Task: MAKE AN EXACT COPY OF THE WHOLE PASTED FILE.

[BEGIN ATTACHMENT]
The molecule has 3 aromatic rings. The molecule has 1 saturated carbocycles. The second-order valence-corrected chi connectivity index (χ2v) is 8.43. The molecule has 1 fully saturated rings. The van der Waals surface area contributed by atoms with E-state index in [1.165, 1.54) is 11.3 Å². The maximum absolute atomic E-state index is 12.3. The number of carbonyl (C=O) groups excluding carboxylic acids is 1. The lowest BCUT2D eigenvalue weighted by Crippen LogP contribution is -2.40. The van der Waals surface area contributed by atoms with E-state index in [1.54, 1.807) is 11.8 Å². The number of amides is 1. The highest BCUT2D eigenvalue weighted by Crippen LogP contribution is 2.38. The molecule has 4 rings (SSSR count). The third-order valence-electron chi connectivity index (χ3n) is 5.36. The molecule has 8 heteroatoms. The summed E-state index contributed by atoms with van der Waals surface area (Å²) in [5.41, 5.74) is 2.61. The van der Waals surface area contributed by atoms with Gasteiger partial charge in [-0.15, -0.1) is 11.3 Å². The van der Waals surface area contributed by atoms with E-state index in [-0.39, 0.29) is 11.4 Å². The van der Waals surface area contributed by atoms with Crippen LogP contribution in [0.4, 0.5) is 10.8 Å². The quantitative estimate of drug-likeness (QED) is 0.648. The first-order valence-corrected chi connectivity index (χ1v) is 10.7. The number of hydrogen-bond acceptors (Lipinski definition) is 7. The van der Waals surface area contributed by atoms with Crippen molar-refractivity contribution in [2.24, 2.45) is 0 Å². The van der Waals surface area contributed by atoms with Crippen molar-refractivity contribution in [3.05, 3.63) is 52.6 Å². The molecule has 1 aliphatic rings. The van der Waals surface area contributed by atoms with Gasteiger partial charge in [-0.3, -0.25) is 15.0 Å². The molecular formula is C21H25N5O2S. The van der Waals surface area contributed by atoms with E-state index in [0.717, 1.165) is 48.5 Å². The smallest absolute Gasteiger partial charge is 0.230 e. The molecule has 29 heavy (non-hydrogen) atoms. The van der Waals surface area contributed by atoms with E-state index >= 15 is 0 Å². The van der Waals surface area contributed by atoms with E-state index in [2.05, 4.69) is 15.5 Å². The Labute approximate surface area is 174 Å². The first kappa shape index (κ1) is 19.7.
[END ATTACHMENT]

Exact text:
The molecule has 3 aromatic rings. The molecule has 1 saturated carbocycles. The second-order valence-corrected chi connectivity index (χ2v) is 8.43. The molecule has 1 fully saturated rings. The van der Waals surface area contributed by atoms with E-state index in [1.165, 1.54) is 11.3 Å². The maximum absolute atomic E-state index is 12.3. The number of carbonyl (C=O) groups excluding carboxylic acids is 1. The lowest BCUT2D eigenvalue weighted by Crippen LogP contribution is -2.40. The van der Waals surface area contributed by atoms with E-state index in [1.54, 1.807) is 11.8 Å². The number of amides is 1. The highest BCUT2D eigenvalue weighted by Crippen LogP contribution is 2.38. The molecule has 4 rings (SSSR count). The third-order valence-electron chi connectivity index (χ3n) is 5.36. The molecule has 8 heteroatoms. The summed E-state index contributed by atoms with van der Waals surface area (Å²) in [5.41, 5.74) is 2.61. The van der Waals surface area contributed by atoms with Gasteiger partial charge in [-0.15, -0.1) is 11.3 Å². The van der Waals surface area contributed by atoms with E-state index in [-0.39, 0.29) is 11.4 Å². The van der Waals surface area contributed by atoms with Crippen LogP contribution in [0.4, 0.5) is 10.8 Å². The quantitative estimate of drug-likeness (QED) is 0.648. The first-order valence-corrected chi connectivity index (χ1v) is 10.7. The number of hydrogen-bond acceptors (Lipinski definition) is 7. The van der Waals surface area contributed by atoms with Crippen molar-refractivity contribution in [2.24, 2.45) is 0 Å². The van der Waals surface area contributed by atoms with Crippen molar-refractivity contribution in [3.05, 3.63) is 52.6 Å². The molecule has 1 aliphatic rings. The van der Waals surface area contributed by atoms with Gasteiger partial charge in [-0.3, -0.25) is 15.0 Å². The molecular formula is C21H25N5O2S. The van der Waals surface area contributed by atoms with E-state index in [0.717, 1.165) is 48.5 Å². The smallest absolute Gasteiger partial charge is 0.230 e. The molecule has 29 heavy (non-hydrogen) atoms. The van der Waals surface area contributed by atoms with E-state index >= 15 is 0 Å². The van der Waals surface area contributed by atoms with E-state index in [2.05, 4.69) is 15.5 Å². The Labute approximate surface area is 174 Å². The first kappa shape index (κ1) is 19.7.